If you’re a full-time creator—or you’re rocking a creative side hustle—you know how overwhelming it can be.
With so many creators out there and so many channels to spend time and money on, where do you even begin?
All of this creates a lot of stress and pressure at first, but we promise, it gets better. In this episode of The Future Belongs to Creators, our hosts sat down with Ben Schoeffler, an expert creator—and a member of the ConvertKit product team—to hear how he found his medium and his stride.
How to choose the medium you want to create in
When Ben started his podcast, his initial goal was to hit 100 episodes. He created a bank of ideas, created episodes from those ideas, and shared them with the world. Remembering advice that he heard from YouTuber Ali Abdaal, he planned on creating valuable content for his audience once or twice a week for at least two years. That way, he could solidify his message and audience, all while he improved and modified his creative process.
In the beginning, Ben felt like he was shouting into the void, but once he hit his stride, he started to grow a fan base and had subscribers reach out to him with compliments and comments on his episodes. It felt good, and his creative endeavor was succeeding.
“If you’re creating consistently good content, if people can discover you from one episode or one video or one piece of content, with a nice backlog, they can dive in and binge your work.”
The only problem was, Ben didn’t come up with a plan for after he hit episode 100. He was enjoying podcasting, but it wasn’t bringing him any money. It was costing him money—the technology and software it takes to create don’t come free. And lots of dedicated listeners doesn’t equal lots of dedicated money, either.
After a few months, Ben decided to move to YouTube. He enjoyed the platform and felt he could succeed with it, and it was easier to monetize. He was able to find a platform that satisfies both his monetary needs and his creative itch.
When it comes to choosing the right medium for you, that’s the most important thing: personal enjoyment and the right benefits for you and your creative business, whatever those might be.
Yes or no: Creating content across multiple mediums
What if you enjoy and excel at two or more different mediums? Should you cast a wide net and reach as many people as possible?
The answer, as always, is that it depends. If you’re creating the things you want to be creating, that’s one thing. But if you’re burning out because you’ve taken on too much work, the cons outweigh the pros. Here are some things to keep in mind if you’re considering creating content across multiple outlets:
1. Are you working on this creative endeavor full-time or as a side hustle? If you’re creating content for your chosen mediums after you’ve worked a full-time job every day, it’s probably not feasible to fit in time for everything. When you’re doing this, you have to actively say no to other things, and that might not always be the easiest or best thing to do.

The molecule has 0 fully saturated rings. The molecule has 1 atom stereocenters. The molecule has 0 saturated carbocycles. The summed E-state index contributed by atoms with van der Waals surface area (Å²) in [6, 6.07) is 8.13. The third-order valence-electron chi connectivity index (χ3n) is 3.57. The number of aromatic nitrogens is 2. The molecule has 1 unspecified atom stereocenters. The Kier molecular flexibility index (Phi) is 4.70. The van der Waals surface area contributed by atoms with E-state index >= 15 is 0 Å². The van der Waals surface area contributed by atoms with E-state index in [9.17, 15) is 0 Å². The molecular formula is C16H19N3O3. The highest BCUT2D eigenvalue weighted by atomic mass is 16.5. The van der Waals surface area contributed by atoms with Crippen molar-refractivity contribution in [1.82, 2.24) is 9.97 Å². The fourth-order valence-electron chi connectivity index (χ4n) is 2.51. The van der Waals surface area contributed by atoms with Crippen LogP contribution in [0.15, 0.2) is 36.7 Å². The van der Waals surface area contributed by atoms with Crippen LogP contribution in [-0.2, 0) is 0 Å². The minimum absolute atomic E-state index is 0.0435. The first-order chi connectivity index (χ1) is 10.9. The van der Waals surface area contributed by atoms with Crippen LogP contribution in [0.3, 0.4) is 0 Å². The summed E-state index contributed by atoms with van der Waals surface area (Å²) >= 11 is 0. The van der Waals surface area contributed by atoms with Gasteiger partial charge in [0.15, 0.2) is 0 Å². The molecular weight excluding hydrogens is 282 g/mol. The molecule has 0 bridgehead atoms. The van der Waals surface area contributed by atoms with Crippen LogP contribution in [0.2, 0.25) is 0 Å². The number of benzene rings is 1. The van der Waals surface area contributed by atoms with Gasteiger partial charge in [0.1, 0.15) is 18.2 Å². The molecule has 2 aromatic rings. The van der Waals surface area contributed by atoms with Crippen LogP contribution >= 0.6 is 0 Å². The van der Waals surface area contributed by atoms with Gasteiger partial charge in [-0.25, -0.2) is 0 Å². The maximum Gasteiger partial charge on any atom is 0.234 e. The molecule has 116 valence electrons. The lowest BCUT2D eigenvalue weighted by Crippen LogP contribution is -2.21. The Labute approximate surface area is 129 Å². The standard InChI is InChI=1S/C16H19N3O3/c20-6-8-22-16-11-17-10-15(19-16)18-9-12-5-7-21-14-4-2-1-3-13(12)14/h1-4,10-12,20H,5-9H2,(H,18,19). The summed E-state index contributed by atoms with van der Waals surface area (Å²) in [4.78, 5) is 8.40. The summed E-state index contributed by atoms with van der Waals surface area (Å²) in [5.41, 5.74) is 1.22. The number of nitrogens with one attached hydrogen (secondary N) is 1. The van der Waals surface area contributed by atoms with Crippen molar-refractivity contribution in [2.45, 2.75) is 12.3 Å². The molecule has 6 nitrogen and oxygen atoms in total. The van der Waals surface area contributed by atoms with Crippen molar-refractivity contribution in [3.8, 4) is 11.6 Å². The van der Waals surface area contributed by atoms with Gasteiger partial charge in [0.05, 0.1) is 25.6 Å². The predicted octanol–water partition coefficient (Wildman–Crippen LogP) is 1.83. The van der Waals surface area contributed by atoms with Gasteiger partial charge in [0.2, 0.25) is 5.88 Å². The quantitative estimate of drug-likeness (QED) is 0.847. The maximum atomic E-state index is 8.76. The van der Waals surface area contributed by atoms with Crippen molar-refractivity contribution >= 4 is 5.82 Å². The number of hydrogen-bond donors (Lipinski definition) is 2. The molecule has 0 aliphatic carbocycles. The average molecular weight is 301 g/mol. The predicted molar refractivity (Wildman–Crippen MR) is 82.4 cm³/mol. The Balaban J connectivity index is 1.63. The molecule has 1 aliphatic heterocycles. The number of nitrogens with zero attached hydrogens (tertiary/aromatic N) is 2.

2. Are you deprioritizing other parts of your life to work with more mediums? If you’re providing every possible audience a place to go for your content, that can cause burnout quickly. And if you’re actively neglecting parts of your life like your family, friends, and personal health, you’ll feel that burnout even worse. Growing a big, dedicated audience is a good goal, yes—but not at the expense of you.
3. Where are your true fans consuming your content? Find where your audience lives and engages with you and your content the most. They’ll be more likely to convert there with whatever you’re selling. Podcasts and YouTube channels may be all the rage right now, but if your audience is on Pinterest, head that way.
4. Creating content across multiple outlets doesn’t mean you have to create brand new content every time. There’s something to be said for repurposing content. It’s a divisive subject, but if you’re short on time and multiple mediums are doing the trick for your business, there’s no harm in turning a YouTube video into a podcast, or reading and analyzing a previous blog post of yours in a podcast episode, for example.
“Not only does the medium you choose shape your content, what you’re creating, and how people engage, it also shapes how you create. When you have the medium in mind, it’s going to change the creativity, art, and audience.”
You don’t have to do it all to thrive as a creator.
The right way to move from one medium to another
Maybe the question isn’t “should I create content on multiple mediums?”, but instead “how do I move from one medium to another and take my audience with me?” Ben did just that when he moved from his podcast to his YouTube channel.
When he announced he’d be taking an indefinite hiatus on the podcast, the reaction was an even split. Half were thrilled to follow him over and half said their final goodbyes because YouTube wasn’t for them. The bottom line is, moving mediums is possible and can create slow, steady growth. And if you have people willing to switch platforms for you, that’s a true fan.
If you take anything away from Ben’s creator journey, it’s this: focus on the platforms you love, set your expectations and milestones ahead of time, and make your primary medium financially sustainable so you can continue to grow and succeed.